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State Rep. Mark Takai, now in a tight race with former Congressman Charles Djou for the open seat in Congressional District 1, is being accused of voting to tax pensions.
In a new campaign spot, Djou attempts to score political points by claiming he has never voted to raise taxes but that Takai has. The spot contends that, among other things, Takai voted to tax pensions.
Djou’s ad is strikingly similar to a spot paid for by the American Action Network, a Republican super PAC registered in Hawaii as an independent expenditure committee.
But the ads are blatantly misleading.
Takai took several procedural votes on the bill in question, House Bill 1092, moving it to relevant committees. But he twice voted against a final bill involving pension taxes.
“Even weeks after angry kupuna and union members began crowding committee hearings to protest, Takai voted ‘aye’ for the pension tax bill HB1092 HD1 on Second Read, March 4, 2011,” the article said. “Four days later on Third Read he voted ‘aye with reservations’ for the same bill.”
The article continues: “Takai switched sides after the Senate refused to consider the pension tax.”
But conveniently leaving out the fact that Takai voted against the final pension bill is a deliberate distortion of the legislative process.
When the House introduces a bill, it’s customary for members of the House not to vote against it until it’s had time to go through relevant committees. Before it’s sent to the Senate, there’s the Third Reading. House rules dictate that a member voting no would be ineligible to sit on the conference committee should the bill be amended in Senate. A no vote ties a Rep’s hands, while voting yes with reservations — as Takai did — still allows them the opportunity to change the bill.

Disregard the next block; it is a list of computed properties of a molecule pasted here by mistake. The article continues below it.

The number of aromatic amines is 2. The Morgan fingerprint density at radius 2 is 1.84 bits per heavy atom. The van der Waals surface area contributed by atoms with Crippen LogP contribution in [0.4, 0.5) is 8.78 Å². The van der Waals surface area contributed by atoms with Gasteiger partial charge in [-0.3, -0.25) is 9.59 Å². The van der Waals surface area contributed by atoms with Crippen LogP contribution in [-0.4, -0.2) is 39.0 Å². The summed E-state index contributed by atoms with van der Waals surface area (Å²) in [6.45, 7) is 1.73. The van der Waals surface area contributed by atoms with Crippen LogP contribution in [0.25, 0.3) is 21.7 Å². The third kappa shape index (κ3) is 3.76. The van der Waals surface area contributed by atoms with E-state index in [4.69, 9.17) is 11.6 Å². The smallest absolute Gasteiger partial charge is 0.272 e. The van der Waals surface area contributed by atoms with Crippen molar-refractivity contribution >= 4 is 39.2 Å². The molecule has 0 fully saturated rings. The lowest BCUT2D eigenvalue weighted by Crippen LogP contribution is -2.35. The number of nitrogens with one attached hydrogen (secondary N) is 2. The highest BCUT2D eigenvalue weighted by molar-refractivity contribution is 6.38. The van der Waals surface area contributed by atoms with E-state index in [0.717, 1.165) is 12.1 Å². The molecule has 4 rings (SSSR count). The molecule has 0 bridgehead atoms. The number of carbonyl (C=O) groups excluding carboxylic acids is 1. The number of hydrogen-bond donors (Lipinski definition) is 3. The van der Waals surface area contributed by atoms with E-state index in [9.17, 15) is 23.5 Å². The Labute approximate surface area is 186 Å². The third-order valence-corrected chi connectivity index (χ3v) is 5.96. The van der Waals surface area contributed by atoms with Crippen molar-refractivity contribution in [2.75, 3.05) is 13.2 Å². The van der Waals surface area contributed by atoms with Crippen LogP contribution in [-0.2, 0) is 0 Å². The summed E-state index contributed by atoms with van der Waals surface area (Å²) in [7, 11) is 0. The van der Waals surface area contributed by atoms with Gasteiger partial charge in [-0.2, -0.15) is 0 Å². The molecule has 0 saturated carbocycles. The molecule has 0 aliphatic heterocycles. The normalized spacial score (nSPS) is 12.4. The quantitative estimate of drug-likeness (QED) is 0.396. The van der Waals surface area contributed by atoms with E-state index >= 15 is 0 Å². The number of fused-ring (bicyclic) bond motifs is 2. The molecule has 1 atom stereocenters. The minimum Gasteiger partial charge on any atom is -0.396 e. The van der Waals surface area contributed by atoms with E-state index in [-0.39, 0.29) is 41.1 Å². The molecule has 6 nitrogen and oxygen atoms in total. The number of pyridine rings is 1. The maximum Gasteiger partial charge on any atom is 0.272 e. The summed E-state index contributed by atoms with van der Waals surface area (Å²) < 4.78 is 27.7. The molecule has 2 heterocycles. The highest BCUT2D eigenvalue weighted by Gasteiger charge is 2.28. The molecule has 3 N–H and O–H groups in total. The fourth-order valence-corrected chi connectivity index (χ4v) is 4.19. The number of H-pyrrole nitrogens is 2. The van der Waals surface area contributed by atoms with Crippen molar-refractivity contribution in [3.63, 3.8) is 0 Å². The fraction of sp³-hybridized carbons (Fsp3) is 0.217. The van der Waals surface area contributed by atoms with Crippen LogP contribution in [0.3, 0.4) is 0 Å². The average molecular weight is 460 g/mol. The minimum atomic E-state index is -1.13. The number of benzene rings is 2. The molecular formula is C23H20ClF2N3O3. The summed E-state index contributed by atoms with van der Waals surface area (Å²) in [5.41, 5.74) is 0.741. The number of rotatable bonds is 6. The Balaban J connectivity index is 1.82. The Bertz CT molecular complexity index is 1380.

The key votes come as a bill moves through final committees and the language becomes finalized. Those votes are the ones that can accurately gauge whether a particular legislator supported a measure.
Djou and the American Action Network are attempting to equate early procedural yes votes with full-throated support. That is, at best, disingenuous, and at worst, deceitful.
The Senate stripped pension language from HB1092 in a floor amendment offered on April 12, 2011. That was within days of the House Finance Committee adding almost the exact same language to Senate Bill 570.
SB 570 was in the final stages of the process at the time. It had already made it through the Senate, and only had to get through one conference committee and final vote before it was sent to the governor.
Takai voted no on that bill twice — once on April 8, 2011, and again four days later on April 12, 2011.
The AARP, which was one of the strongest opponents to the pension tax, took out an ad in the Honolulu Star-Advertiser on April 28, 2011 to urge seniors to call and thank Mark Takai and others for opposing the bill. The HGEA retiree newsletter did the same.
The claim that Mark Takai voted to tax pensions is seriously misleading and Djou and the GOP political action committee are leaving out important information that belies their arguments. While we’re tempted to label it a Screaming Lie — outrageous abuse of the facts — the fact that Takai took those procedural votes gives Djou and the super PAC just enough wiggle room that we instead rate this claim Mostly False.
But to make that statement by willfully distorting procedural votes shows either an ignorance of the legislative process or a cynical bet on the civic ignorance of the voting public.
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